Applying to veterinary medicine can be tough, with thousands of students applying each year for limited places, a great way to stand out is with books by admission experts and recommendations from successful veterinary medics.
We spoke with 20+ first year veterinary medical students to get their recommended pre-uni veterinary medicine reading list. The following books were popular picks:
1. Getting into Veterinary School (Strongly Recommend)
The veterinary school application process is tough and very competitive. The Getting into veterianry school series covers every aspect of the application process, from writing a winning personal statement, to interview techniques and career prospects, it has all of the essential information that future veterinary students need to secure a place.
2. Blacks Student Veterinary Dictionary
This is great for looking up things you see on work placement. it is more than a list of terms, it’s practical approach ensures that you gain an insight into the signs and symptoms of common, and less common, diseases, their diagnosis and treatment.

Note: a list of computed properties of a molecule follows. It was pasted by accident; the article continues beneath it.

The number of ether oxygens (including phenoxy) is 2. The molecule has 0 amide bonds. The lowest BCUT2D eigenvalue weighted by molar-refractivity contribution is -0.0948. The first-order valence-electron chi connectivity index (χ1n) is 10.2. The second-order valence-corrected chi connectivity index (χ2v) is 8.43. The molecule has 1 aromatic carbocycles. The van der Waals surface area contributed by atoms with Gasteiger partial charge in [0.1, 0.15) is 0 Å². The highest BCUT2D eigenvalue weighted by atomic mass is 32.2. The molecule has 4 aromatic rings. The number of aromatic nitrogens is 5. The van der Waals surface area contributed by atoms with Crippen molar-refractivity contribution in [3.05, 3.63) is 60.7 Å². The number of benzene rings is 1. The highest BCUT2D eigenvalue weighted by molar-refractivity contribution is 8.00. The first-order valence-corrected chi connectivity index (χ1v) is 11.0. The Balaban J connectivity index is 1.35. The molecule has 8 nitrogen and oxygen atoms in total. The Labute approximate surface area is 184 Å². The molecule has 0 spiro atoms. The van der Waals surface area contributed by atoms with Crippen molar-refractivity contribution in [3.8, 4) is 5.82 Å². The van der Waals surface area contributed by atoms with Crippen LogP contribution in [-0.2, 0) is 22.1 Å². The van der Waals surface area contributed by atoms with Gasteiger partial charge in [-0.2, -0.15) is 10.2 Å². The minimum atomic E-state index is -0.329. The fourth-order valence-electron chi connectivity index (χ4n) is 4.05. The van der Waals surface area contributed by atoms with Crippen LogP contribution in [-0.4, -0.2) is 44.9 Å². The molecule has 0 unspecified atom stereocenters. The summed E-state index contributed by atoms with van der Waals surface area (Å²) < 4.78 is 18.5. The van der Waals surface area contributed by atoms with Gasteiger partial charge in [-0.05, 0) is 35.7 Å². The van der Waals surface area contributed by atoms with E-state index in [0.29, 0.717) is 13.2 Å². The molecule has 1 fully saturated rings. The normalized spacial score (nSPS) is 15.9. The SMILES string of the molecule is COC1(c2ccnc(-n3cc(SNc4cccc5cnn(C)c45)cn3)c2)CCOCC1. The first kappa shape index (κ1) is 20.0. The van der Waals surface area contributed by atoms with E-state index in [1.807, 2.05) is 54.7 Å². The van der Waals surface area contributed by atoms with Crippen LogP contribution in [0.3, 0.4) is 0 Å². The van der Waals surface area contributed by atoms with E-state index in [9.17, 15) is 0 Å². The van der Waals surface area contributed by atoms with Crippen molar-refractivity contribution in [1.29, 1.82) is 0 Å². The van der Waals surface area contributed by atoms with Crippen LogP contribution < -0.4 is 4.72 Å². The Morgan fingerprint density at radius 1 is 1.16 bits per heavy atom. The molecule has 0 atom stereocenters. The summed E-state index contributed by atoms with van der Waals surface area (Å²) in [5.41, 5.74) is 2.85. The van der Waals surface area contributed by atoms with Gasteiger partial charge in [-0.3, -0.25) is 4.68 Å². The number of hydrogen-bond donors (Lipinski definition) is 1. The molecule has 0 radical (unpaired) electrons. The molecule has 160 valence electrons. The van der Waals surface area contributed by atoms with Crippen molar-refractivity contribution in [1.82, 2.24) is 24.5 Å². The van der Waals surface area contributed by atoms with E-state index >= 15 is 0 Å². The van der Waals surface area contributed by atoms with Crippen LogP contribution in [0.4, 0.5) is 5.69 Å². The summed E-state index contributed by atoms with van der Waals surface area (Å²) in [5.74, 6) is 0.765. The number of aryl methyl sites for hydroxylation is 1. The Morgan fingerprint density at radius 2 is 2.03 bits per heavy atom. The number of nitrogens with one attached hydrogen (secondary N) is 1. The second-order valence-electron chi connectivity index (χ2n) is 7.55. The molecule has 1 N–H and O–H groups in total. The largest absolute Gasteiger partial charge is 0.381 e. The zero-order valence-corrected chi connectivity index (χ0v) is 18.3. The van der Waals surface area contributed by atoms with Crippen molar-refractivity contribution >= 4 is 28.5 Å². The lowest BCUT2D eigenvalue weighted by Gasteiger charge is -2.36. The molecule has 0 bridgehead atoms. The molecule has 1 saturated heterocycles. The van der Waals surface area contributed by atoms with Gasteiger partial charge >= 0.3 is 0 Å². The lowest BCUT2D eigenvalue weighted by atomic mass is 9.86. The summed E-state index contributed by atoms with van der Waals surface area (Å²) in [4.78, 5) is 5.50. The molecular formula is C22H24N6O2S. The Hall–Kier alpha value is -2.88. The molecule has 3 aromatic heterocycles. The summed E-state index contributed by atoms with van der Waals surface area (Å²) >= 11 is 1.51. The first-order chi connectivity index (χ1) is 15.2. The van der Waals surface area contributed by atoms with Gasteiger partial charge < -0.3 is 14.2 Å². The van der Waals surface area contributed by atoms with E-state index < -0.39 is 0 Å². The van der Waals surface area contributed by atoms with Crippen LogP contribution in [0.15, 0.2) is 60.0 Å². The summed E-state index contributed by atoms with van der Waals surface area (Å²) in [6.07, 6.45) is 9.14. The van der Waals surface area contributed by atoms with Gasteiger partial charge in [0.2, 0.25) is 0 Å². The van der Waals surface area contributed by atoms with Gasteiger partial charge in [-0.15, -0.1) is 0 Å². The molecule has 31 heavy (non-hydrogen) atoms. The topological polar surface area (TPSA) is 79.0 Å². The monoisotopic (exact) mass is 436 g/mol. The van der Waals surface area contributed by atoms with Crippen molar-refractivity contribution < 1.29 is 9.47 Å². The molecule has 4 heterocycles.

3. Animal Rights: A Very short introduction
This book will put you in the best possible position to deal with ethics questions during your interview. It is a must read for anyone looking to opening their mind on animal ethics. It looks at things like do animals have moral rights? If so, what does this mean? What sorts of mental lives do animals have, and how should we understand welfare?
4. Inside of a dog: What Dogs See, Smell and Know
A great read that explores the perceptual and cognitive abilities of a dog, written by Alexandra Horowitz, a scientist and dog lover, she uses science to explore various abilities of the four legged creature and provides insight on dogs’ detection of disease, the secrets of their tails, and their skill at reading our attention that Horowitz puts into useful context.
5. Your Inner Fish: The amazing discovery of our 375 million year old ancestor
Your Inner Fish by Neil Shubin reveals that the human body is a throwback to our prehistoric ancestors. Shubin shares the story of how one creature’s journey out of the water made the human body what it is today.